Other People Are Not Always What We Think

When you know someone well, you get a picture in your mind about their overall life attitudes and ethics. Sometimes we are surprised when someone we thought we knew does something out of character, but usually when we know someone, we can predict their behavior.

When we don’t really know other people but think we do, we can be completely wrong.

Some people in the US have a picture of what a Christian looks like, thinks like, acts like, and so forth. Then they read something about Europe, for example, and form an opinion about Europeans. I’ve seen the same attitudes directed toward people of other areas in the world, as well.

If you ask around the rural American Midwest, the picture that you form about Europeans would be that they have loose morals, open sex, much drinking, no religion.

While that would not be every person in the Midwest, of course, you’d find enough to paint the picture.

I’m in Europe while writing this after having dinner last night with several Germans and a Dutch guy.

While by and large Europeans do not have the same view of religion as my neighbors, I for one am not ready to pronounce judgement on them.

Regarding personal morality, I have found every person I’ve met over the past 30 years of traveling over here to have the highest. You, my Midwest readers, may have heard about Amsterdam and other European cities where prostitution is somewhat open–that is, not hidden in truck stops and alleys like in America. That does not mean that every European man visits them.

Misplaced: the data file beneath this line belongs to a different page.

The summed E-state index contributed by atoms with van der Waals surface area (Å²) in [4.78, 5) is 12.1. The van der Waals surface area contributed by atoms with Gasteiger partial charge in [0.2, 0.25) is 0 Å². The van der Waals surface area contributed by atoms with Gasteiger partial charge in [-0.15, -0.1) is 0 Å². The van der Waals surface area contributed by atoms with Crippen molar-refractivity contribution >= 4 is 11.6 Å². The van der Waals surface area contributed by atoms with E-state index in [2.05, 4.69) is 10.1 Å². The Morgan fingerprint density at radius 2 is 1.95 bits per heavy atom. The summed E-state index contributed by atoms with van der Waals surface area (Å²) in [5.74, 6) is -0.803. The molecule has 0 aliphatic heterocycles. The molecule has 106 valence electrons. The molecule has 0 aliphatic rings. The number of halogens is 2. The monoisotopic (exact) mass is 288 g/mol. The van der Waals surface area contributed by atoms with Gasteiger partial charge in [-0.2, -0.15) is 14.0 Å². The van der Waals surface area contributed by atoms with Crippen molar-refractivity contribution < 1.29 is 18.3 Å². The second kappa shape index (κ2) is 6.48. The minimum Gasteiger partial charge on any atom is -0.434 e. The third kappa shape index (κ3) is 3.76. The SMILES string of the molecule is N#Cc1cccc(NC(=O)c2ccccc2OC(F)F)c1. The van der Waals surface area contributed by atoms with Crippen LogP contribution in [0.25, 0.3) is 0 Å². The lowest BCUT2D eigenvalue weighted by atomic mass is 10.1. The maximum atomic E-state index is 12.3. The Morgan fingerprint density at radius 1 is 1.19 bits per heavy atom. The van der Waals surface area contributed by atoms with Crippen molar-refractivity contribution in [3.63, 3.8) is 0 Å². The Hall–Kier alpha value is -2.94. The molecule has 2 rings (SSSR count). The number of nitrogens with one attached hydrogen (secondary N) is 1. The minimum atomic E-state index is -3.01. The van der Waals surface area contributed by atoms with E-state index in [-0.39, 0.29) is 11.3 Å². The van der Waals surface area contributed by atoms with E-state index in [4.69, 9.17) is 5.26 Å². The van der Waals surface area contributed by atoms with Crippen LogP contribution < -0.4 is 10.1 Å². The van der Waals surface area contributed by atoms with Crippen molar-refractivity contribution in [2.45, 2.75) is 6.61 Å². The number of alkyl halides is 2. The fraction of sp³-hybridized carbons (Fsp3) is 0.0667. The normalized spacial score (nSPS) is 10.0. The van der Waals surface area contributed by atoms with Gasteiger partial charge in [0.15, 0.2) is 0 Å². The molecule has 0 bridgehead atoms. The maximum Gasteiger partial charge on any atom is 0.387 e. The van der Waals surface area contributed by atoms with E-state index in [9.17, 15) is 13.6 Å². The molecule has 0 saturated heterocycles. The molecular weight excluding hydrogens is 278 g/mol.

Let’s take the thought of assumption to another level. Think of the rich young man’s encounter with Jesus. The man was obedient to God. He followed the laws. Jesus loved him. Yet, he went away sad when Jesus told him that to inherit eternal life he must give away all his possessions to the poor and follow.

Have you speculated on that man? Come to any conclusions? That is hard to do. We hear rich and paint a picture of a certain sort of man. But maybe that painting is wrong.

I think the reason for the story is not to point to the young man and allow us to speculate about other people. I think we are to take this story to ourselves. What are we willing to give up that gets in the way of our following Jesus?

Our job is not to assume what other people are like. Our job is to get ourselves right. Then we can meet other people with openness and sensitivity.

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One Response to “Other People Are Not Always What We Think”

  1. josephruizjr Says:

    This past Sunday the message was a challenge about addictions he moved beyond the usual by referencing Hebrews 12 what entangles us and of course the log vs the speck safe travels home

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